Demande d'espaces gracieux

Deloitte reports that in every generation, there is a super medium: the medium around which all others revolve. TV currently does this. In this year’s perspectives – polling 4000 adults – they look at several key aspects of television, from the rise and rise of TV viewing, TV’s relationship to social networks, TV and technology, TV advertising and the mediums direct impact on shopping. Here are the key facts and figures from the report.

• TV viewing has risen every year since 2006 and rose by 6% year-on-year from May 2010 to May 2011 (an increase of 364 million hours). To put this in perspective, this is equivalent to double the entire time the UK spent on Facebook, Linkedin and Twitter in the same month.

• UK viewers spend 35x more time watching TV than on social networks.

• Ad revenues are commensurate with time spent on each platform: in 2010, Facebook revenues were estimated at just under £100m. This compares to £3.42bn for television for the same period.

• 6% of 18-24s found out about and consequently bought a new product or service via a social network whilst 20% of 18-24s found out about and consequently bought a new product or service via the TV.

• Television consumption and time spent on social media are both rising. However, if TV consumption were to stay flat as of May 2011, and if time spent on Facebook continued growing at the same pace as maintained in the last two years, in ten years’ time aggregate UK time spent on Facebook would have reached 10% of TV viewing.

• Social networks and television complement each other. People sue social networks as they watch television; social networks are used to talk about television.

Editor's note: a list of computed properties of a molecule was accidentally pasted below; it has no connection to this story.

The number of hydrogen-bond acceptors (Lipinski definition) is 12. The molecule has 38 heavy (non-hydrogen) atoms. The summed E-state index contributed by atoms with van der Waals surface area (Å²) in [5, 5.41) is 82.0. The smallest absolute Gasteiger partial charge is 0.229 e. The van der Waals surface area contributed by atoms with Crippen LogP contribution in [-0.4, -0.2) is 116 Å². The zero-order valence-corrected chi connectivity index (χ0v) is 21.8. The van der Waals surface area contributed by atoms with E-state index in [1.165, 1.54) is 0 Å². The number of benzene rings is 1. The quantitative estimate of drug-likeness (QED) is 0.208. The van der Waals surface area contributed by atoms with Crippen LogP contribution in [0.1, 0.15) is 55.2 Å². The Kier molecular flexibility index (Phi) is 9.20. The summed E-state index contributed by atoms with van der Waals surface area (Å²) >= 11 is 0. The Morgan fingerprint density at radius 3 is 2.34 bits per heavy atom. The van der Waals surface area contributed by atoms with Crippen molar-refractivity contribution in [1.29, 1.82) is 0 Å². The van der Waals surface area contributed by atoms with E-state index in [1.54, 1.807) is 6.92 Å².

• In 2011 DTR penetration is forecast to exceed 50% for the first time.

• Presently the average DTR household watches less than 15% of its television pre-recorded. This proportion has increased only very slightly over the last few years. In 2006 ‘live’ represented 88% of all viewing in DTR households; in 2010 the proportion was 86.4%.

• The key motivation for using on-demand services – common to 90% of users is to watch programmes missed when initially broadcast.

• The impact of TV advertising was highest among younger age groups. Among those with a favourite advertising campaign over the past year, 80% said this was a TV based campaign. No other medium polled more than 3%.

• Among survey respondents tablet computers are as likely to be purchased as HD televisions over the next 12 months (both polled 13% sample: all respondents (4,000)).

• Consumers are increasingly likely to watch TV while browsing the web at the same time. Almost half (c.48%) of the survey respondents now browse the web while watching programmes on a TV set “almost always” or “frequently”. Just under a quarter never do; among 18-24 year olds this figure drops to just 3%. A year ago, 38% of all respondents never blended the web and TV, and of those who did about half did so only occasionally.

• Portable screens proliferate: 1m tablets have been sold in the UK.

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